Rev. Martin Luther King Jr. Courtesy of Pixabay.

The nationally recognized holiday, Martin Luther King Jr. Day, is today. If he were still alive, King would be 92 years old, but it might not have been a happy birthday, per se.
According to history.com, King’s famous “I Have a Dream” speech, delivered before a crowd of some 250,000 people at the 1963 March on Washington, remains one of the most famous speeches in history.
That speech was immediately recognized as a highlight of the successful protest, and has endured as one of the signature moments of the civil rights movement, according to the website.
Fifty-eight years ago, King — assassinated April 4, 1968 — had offered up hope that his “four little children will one day live in a nation where they will not be judged by the color of their skin but by the content of their character.”
But too often, people are being judged by the color of their skin.
Rev. Charles Becknell, 79, is among them — he’s faced racism and prejudice from the time he was growing up in Hobbs through the next seven-plus decades of his life.
“Let me just say this: I attended a segregated school through the first six grades; the first teachers — the only teachers I had at that school — were Black,” he said. “I tell people that in 1954, I entered junior high school and they had integrated the schools that year, and through junior high, high school, college — for my master’s and PhD — I never had another Black teacher.
“There’s something wrong with that picture — I just say that to say, in the early days, growing up in Hobbs, there were segregated restaurants, neighborhoods, water fountains, schools, and this was the case throughout Lea County — churches, too.”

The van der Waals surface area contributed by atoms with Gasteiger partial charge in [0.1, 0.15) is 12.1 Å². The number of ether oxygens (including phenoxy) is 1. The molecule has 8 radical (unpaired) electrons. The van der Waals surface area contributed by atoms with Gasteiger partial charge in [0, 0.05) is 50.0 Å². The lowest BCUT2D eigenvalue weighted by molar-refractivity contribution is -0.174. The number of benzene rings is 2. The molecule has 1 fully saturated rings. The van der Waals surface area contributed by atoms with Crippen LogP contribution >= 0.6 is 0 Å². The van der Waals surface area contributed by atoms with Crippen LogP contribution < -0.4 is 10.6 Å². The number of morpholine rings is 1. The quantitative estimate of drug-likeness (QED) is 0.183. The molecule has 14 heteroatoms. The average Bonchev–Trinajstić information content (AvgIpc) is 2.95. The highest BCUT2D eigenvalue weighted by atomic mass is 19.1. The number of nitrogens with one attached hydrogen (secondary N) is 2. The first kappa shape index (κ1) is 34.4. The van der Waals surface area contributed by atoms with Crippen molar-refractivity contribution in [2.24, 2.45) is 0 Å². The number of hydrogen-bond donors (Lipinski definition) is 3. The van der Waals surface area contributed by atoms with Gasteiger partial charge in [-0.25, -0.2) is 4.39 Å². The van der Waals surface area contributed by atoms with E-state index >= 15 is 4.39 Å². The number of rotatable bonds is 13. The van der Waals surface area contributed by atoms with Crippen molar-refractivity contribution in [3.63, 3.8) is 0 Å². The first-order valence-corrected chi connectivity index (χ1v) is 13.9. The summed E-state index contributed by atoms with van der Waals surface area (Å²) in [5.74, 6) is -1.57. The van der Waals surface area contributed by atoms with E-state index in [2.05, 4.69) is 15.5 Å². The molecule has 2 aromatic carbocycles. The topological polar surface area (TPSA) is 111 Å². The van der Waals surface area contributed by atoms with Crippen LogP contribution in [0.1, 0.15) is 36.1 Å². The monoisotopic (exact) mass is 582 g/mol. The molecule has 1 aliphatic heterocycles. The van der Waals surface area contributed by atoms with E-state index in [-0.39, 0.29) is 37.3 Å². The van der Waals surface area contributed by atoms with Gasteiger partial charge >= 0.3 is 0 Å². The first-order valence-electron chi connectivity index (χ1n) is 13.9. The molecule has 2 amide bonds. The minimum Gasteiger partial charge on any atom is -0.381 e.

He recalled an incident when he was a high school basketball player.
“The Black players said we wanted a Black cheerleader; the chairman of the school board said there’ll never be one,” Becknell remembered. “(For homecoming), the captain of the team usually escorts the queen — the captain was Black. Uh-oh, there’s a problem now: We’ve got a Black young lady to be part of her court, so the Black guy escorted her and a white guy escorted the queen.”
In 1962 while home from college, he and some friends walked into a restaurant.
“A waitress walked by us, and the manager came by and said, ‘We can’t serve you,’” Becknell said. “We called the district attorney, and he got on the phone and he called the manager and said, ‘Look, this is a new day in Hobbs. I want you to serve these boys.’
“We went back in there, sat down — and the waitress threw the menu at us. She asked, ‘What do you boys want?’ My friend said, ‘a pine float.’ She never heard of it; he said, ‘A glass of water with a toothpick in it.’”
He and his friends left without any pine floats.

Flash ahead to 2021
“I was watching (the Jan. 6 riot at the Capitol). When I saw that, I said, ‘This is beyond protest,’” Becknell said.
“In this country, we have a right to peacefully protest; this is what got us to the point we got to today,” Becknell said. “Dr. King organized those protests in the South, and they were non-violent protests.
“I was appalled, but I wasn’t surprised. They took it to another level,” he said. “Had that been Black protesters doing that, there would have been bodies all over the place, I am convinced of that.”
As for King, Becknell said, “I believe that, No. 1, he would be appalled. But, No. 2, he would continue to preach and teach non-violent strategy as a way to bring about social change — and I believe he would have access, too, to the Biden administration and I believe he would be listened to.
“I saw this coming, this mood,” Becknell said. “They say by the Year 2030, America’s gonna flip — be predominantly black and brown and Asian. Now, anytime a Black person moves up the ladder, that’s a threat, and there’s nothing worse than a scared person.”
Looking ahead into the incoming Biden Administration, he said, “I’m always optimistic; I never give up on bringing about change in this country.”
Despite his age, education, manner of speaking and contributions to others, Becknell says, “I don’t feel safe in this community. Here’s the thing — it doesn’t matter if you’re well-dressed, educated and speak well. We need to change the racial climate in this area.”

Gary Herron | Observer staff writer